Hidden Histories: Arab Americans

Photograph shows children of immigrants from Greater Syria, now Syria, Lebanon, Jordan, Israel, or Palestine, playing game on a sidewalk in New York City as others watch from the Library of Congress

By Abeer Ramadan-Shinnawi, Program Director, Re-Imagining Migration

Civic Issue/Background:

Arab Americans reflect a diverse community that spans religion, cultural norms, and dialects that have shaped their identities in the United States. Arabs have been migrating to the United States since the mid 1800s. Many of the immigrants who came to the country came for the same reasons as other immigrants before them: fleeing religious persecution, political turmoil, famine or just a new lease on life. In 1909, Arab Americans won a case in court to change their classification on the Census from “asian” to “white”.

Today, many in the Arab American community are trying to reverse the classification of the U.S. Census to provide better access to health care and resources that are unique to the Arab American community. Although the U.S. Census plans to include a category for MENA (Middle Eastern North Africa) in the next census, many in the community still debate if the category would benefit or hinder the Arab American community. 

Connection to the Re-Imagining Migration Learning Arc: 

This lesson connects to the Understanding Migration and Turning to Action sections of the Re-Imagining Migration Learning Arc.

  • In what ways do societal, political, and environmental forces/challenges influence the decision to migrate?
  • How might the environment in the new land help or hinder newcomers’ inclusion?
  • How might newcomers and the receiving community balance their identities, cultural values, and world views as they interact with one another?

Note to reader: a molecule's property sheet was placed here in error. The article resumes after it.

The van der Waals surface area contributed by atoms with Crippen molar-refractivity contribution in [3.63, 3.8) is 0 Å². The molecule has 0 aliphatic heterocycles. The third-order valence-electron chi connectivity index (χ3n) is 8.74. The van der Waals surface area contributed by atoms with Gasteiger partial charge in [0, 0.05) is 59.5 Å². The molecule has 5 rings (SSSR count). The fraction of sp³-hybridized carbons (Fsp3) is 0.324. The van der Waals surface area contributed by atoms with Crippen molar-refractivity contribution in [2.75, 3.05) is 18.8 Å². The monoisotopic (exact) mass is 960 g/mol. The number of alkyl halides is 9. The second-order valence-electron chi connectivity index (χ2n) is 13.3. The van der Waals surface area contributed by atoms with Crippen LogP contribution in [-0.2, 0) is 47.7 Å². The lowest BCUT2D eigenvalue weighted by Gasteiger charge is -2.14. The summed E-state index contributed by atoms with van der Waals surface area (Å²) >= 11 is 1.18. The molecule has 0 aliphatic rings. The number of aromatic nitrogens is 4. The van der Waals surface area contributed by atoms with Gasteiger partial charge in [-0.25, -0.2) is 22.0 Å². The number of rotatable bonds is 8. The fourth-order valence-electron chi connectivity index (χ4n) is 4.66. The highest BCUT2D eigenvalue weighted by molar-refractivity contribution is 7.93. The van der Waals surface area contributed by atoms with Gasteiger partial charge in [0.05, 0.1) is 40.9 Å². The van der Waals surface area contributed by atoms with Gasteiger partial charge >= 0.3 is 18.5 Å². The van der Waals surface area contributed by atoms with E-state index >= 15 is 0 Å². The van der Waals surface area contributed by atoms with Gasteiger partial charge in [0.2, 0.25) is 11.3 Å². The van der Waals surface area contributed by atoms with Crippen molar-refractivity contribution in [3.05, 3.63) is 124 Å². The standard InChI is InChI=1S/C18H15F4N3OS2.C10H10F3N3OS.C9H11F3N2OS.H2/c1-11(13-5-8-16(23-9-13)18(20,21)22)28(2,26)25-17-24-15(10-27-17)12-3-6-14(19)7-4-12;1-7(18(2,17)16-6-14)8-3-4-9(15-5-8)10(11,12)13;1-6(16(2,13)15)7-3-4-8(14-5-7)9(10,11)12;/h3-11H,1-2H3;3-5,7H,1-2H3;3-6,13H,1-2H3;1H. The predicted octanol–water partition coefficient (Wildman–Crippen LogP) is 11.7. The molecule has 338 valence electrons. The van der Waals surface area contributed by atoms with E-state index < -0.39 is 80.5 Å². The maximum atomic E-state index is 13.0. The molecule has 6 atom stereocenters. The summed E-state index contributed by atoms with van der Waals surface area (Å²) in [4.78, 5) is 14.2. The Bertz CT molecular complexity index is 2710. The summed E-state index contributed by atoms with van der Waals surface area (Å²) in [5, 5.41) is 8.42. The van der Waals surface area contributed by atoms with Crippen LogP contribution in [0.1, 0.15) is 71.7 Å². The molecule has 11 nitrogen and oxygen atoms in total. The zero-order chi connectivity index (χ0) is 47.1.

• What can we learn from individuals and groups who have addressed civic issues related migration in the past?

Teaching Objectives and Learning Outcomes:

  • Compare and contrast the experiences of Arab immigrants to other immigrant communities.
  • Analyze primary and secondary sources to discuss bias towards immigrants in the media.
  • Discuss how food can help understand a culture and its communities. 

Resources for the Lesson:

Essential and Guiding Questions

  • How does the Arab immigrant experience compare to other immigrant
    experiences in the United States? 
  • How did their identity shape how the dominant communities reacted?
    How did that influence the Arab American identity?  
  • What can people learn from food and cultural adaptations immigrant
    communities develop when they settle in the United States?
  • How did migration patterns of Arab Americans influence the communities
    they lived in? 

Teaching Ideas:

  • To begin, ask students to read the court case from the Arab Historical Foundation   to understand Arabs are considered racially labeled as “white” on the census. Then ask students to reflect on the following questions:
    • What do we learn about this court case about how communities are perceived? 
    • How do labels impact individuals and groups?  When are labels helpful? When are they harmful? 
    • In what ways was labeling Arabs white helpful? In what ways might it have been harmful? 
  • Jigsaw: To help students learn about the diversity of Arab Americans, divide students into groups of 3. Each group will be assigned to review the information for one of the topics listed. Have students use the Stories learning routine to uncover the complexity of Arab American identities and experiences.
  • Regroup students to original table groups. Have students discuss their notes and perspectives then have students as a group complete a Connect-Extend-Challenge to share what they learned from their reading. 
  • Conclude by asking students:
    • What did they learn from this inquiry?
    • What more would they like to know about?
    • How can they extend their knowledge?